During the procedure
A barium enema may be performed on an outpatient basis or as part of your stay in a hospital. Procedures may vary depending on your condition and your doctor's practices.
Generally, a barium enema will follow this process:
You'll be asked to remove any jewelry, eye glasses, or other metal objects that may interfere with the procedure.
You will be asked to remove your clothing, and you'll be given a gown to wear.
You will be positioned horizontally on the examination table in a side-lying position.
A lubricated rectal tube will be inserted into the rectum to allow the barium to flow into the intestine.
The barium will be allowed to flow slowly into the intestine. You may experience cramping in the lower abdominal area as the barium is instilled. To lessen the discomfort, it may be helpful to take slow deep breaths.
You may feel the need to have a bowel movement. It will be important to resist the urge to prevent the barium from leaking back out. At the appropriate time, you'll be given a bedpan or assisted to the bathroom as needed.
During the procedure, the machine and examination table will move and you may be asked to assume various positions as the X-rays are being taken.
The radiologist will take single pictures, a series of X-rays, or a video (fluoroscopy) as the barium moves through the intestine.
If a double contrast study is ordered, you'll be asked to evacuate some of the barium. A bedpan or access to a bathroom will be provided. Some barium will remain in your intestine. Air is injected via the rectum in order to expand the large intestine, and more X-rays will be taken.
Once all required X-rays have been taken, you'll be assisted from the table.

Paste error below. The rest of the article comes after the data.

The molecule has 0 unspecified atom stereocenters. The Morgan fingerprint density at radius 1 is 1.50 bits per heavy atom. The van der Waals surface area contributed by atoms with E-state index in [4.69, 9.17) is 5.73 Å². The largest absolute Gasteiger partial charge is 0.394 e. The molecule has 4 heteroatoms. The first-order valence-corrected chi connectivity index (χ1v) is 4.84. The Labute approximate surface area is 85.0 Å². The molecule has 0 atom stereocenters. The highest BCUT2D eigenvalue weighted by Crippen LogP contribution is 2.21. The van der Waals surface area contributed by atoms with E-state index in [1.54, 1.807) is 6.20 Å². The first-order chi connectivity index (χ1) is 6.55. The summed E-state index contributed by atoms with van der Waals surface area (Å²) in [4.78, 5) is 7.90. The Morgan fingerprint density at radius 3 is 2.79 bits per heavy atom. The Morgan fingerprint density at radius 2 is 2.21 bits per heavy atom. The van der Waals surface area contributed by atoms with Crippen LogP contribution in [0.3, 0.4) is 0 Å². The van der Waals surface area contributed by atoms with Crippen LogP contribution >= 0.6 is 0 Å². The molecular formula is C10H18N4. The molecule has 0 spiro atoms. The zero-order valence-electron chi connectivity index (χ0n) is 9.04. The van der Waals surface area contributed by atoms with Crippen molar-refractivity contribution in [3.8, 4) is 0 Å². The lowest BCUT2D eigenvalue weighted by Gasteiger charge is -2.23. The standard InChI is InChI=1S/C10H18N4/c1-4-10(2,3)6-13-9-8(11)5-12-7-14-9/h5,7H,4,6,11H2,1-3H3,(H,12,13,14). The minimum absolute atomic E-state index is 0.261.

After the procedure
Following the examination, some barium will be expelled immediately. You'll be assisted to the bathroom or given a bedpan.
You may resume your normal diet and activities after a barium enema, unless your doctor advises you differently.
Barium may cause constipation or possible impaction after the procedure if it isn't completely eliminated from your body. You may be advised to drink plenty of fluids and eat foods high in fiber to expel the barium from the body. You may also be given a cathartic or laxative to help expel the barium.
Since barium isn't absorbed into the body but passes through your entire gastrointestinal tract, your bowel movements may be lighter in color until all the barium has been excreted.
The long and rigorous bowel preparation prior to the procedure may cause fatigue afterward. You should rest as needed.
You may experience soreness of the anus and rectum due to the bowel preparation. Your doctor may recommend the application of a soothing ointment to the area.
Notify your health care provider to report any of the following:
Difficulty with bowel movements or inability to have a bowel movement
Pain and/or distention of the abdomen
Stools that are smaller in diameter than normal
Your doctor may give you additional or alternate instructions after the procedure, depending on your particular situation.
The content provided here is for informational purposes only, and wasn't designed to diagnose or treat a health problem or disease, or replace the professional medical advice you receive from your doctor. Please consult your health care provider with any questions or concerns you may have regarding your condition.
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American Gastroenterological Association
National Cancer Institute (NCI)
National Institute of Diabetes and Digestive and Kidney Diseases (NIDDK)
National Institutes of Health (NIH)